Fate and redistribution of perfluoroalkyl acids through AFFF-impacted groundwater

Braunig, Jennifer, Baduel, Christine, Heffernan, Amy, Rotander, Anna, Donaldson, Eric and Mueller, Jochen F. (2017) Fate and redistribution of perfluoroalkyl acids through AFFF-impacted groundwater. Science of the Total Environment, 596-597 360-368. doi:10.1016/j.scitotenv.2017.04.095

Author Braunig, Jennifer
Baduel, Christine
Heffernan, Amy
Rotander, Anna
Donaldson, Eric
Mueller, Jochen F.
Title Fate and redistribution of perfluoroalkyl acids through AFFF-impacted groundwater
Journal name Science of the Total Environment   Check publisher's open access policy
ISSN 1879-1026
Publication date 2017-10-15
Year available 2017
Sub-type Article (original research)
DOI 10.1016/j.scitotenv.2017.04.095
Open Access Status Not yet assessed
Volume 596-597
Start page 360
End page 368
Total pages 9
Place of publication Amsterdam, Netherlands
Publisher Elsevier BV
Language eng
Subject 2305 Environmental Engineering
2304 Environmental Chemistry
2311 Waste Management and Disposal
2310 Pollution
Abstract Leaching of perfluoroalkyl acids (PFAAs) from a local point source, a fire-fighting training area, has led to extensive contamination of a groundwater aquifer which has spread underneath part of a nearby town, Oakey, situated in the State of Queensland, Australia. Groundwater is extracted by residents from privately owned wells for daily activities such as watering livestock and garden beds. The concentration of 10 PFAAs in environmental and biological samples (water, soil, grass, chicken egg yolk, serum of horses, cattle and sheep), as well as human serum was investigated to determine the extent of contamination in the town and discuss fate and redistribution of PFAAs. Perfluorooctane sulfonate (PFOS) was the dominant PFAA in all matrices investigated, followed by perfluorohexane sulfonate (PFHxS). PFOS concentrations measured in water ranged between < 0.17–14 μg/L, concentrations of PFHxS measured between < 0.07–6 μg/L. PFAAs were detected in backyards (soil, grass), livestock and chicken egg yolk. Significant differences (p < 0.01) in PFOS and PFHxS concentrations in two groups of cattle were found, one held within the contamination plume, the other in the vicinity but outside of the contamination plume. In human serum PFOS concentrations ranged from 38 to 381 μg/L, while PFHxS ranged from 39 to 214 μg/L. Highest PFOS concentrations measured in human serum were > 30-fold higher compared to the general Australian population. Through use of contaminated groundwater secondary sources of PFAA contamination are created on private property, leading to further redistribution of contamination and creation of additional human exposure pathways.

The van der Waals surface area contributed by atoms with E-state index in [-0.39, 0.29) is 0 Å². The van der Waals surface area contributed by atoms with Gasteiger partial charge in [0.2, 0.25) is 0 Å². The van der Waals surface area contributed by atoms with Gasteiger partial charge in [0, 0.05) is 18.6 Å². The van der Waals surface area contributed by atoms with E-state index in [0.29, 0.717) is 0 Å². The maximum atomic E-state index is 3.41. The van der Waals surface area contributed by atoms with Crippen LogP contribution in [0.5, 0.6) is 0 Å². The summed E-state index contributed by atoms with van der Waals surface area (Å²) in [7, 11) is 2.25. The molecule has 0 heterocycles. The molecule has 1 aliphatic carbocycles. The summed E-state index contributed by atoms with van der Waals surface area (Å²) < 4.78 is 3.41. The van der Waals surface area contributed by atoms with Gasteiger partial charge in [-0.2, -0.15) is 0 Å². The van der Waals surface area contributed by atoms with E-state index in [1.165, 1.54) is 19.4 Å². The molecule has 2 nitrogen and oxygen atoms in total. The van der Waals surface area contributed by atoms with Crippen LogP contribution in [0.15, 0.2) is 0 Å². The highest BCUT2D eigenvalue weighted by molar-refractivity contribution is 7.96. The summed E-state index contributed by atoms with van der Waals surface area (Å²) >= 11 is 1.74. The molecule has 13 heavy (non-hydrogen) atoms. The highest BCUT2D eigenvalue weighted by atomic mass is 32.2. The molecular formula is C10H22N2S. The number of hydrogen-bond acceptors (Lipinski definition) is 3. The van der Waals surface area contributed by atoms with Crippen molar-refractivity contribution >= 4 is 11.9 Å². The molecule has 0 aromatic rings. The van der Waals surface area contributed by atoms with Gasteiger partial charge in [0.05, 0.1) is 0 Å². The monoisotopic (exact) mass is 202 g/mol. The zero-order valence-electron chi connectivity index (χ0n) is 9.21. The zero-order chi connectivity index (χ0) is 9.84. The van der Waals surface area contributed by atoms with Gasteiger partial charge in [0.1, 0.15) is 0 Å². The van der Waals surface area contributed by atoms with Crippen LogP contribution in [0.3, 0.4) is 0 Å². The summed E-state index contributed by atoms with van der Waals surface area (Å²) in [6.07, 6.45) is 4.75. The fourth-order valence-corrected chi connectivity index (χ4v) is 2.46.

Keyword Aqueous film-forming foams (AFFF)
Creation of secondary sources
Groundwater contamination
Human blood serum
Q-Index Code C1
Q-Index Status Provisional Code
Grant ID FF120100546
Institutional Status UQ

Document type: Journal Article
Sub-type: Article (original research)
Collections: HERDC Pre-Audit
Queensland Alliance for Environmental Health Sciences (QAEHS) Publications
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